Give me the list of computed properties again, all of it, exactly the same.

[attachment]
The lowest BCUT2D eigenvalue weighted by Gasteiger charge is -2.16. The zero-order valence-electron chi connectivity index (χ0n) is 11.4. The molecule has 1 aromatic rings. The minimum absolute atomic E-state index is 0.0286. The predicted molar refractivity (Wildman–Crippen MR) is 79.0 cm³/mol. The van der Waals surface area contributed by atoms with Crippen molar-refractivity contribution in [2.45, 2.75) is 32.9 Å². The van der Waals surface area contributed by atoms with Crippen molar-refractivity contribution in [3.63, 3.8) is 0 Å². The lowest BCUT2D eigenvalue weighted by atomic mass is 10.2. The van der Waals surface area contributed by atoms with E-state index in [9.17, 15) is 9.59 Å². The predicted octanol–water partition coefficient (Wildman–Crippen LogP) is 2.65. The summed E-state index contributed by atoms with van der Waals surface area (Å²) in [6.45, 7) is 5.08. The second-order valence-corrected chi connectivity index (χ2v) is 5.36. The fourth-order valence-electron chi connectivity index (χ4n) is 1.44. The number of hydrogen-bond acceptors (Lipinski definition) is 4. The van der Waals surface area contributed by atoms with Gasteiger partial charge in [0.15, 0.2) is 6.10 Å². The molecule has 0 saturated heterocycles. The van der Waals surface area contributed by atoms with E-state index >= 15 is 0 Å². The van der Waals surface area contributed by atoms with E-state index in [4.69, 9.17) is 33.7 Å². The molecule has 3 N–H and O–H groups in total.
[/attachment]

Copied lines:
The lowest BCUT2D eigenvalue weighted by Gasteiger charge is -2.16. The zero-order valence-electron chi connectivity index (χ0n) is 11.4. The molecule has 1 aromatic rings. The minimum absolute atomic E-state index is 0.0286. The predicted molar refractivity (Wildman–Crippen MR) is 79.0 cm³/mol. The van der Waals surface area contributed by atoms with Crippen molar-refractivity contribution in [2.45, 2.75) is 32.9 Å². The van der Waals surface area contributed by atoms with Crippen molar-refractivity contribution in [3.63, 3.8) is 0 Å². The lowest BCUT2D eigenvalue weighted by atomic mass is 10.2. The van der Waals surface area contributed by atoms with E-state index in [9.17, 15) is 9.59 Å². The predicted octanol–water partition coefficient (Wildman–Crippen LogP) is 2.65. The summed E-state index contributed by atoms with van der Waals surface area (Å²) in [6.45, 7) is 5.08. The second-order valence-corrected chi connectivity index (χ2v) is 5.36. The fourth-order valence-electron chi connectivity index (χ4n) is 1.44. The number of hydrogen-bond acceptors (Lipinski definition) is 4. The van der Waals surface area contributed by atoms with Gasteiger partial charge in [0.15, 0.2) is 6.10 Å². The molecule has 0 saturated heterocycles. The van der Waals surface area contributed by atoms with E-state index >= 15 is 0 Å². The van der Waals surface area contributed by atoms with E-state index in [4.69, 9.17) is 33.7 Å². The molecule has 3 N–H and O–H groups in total.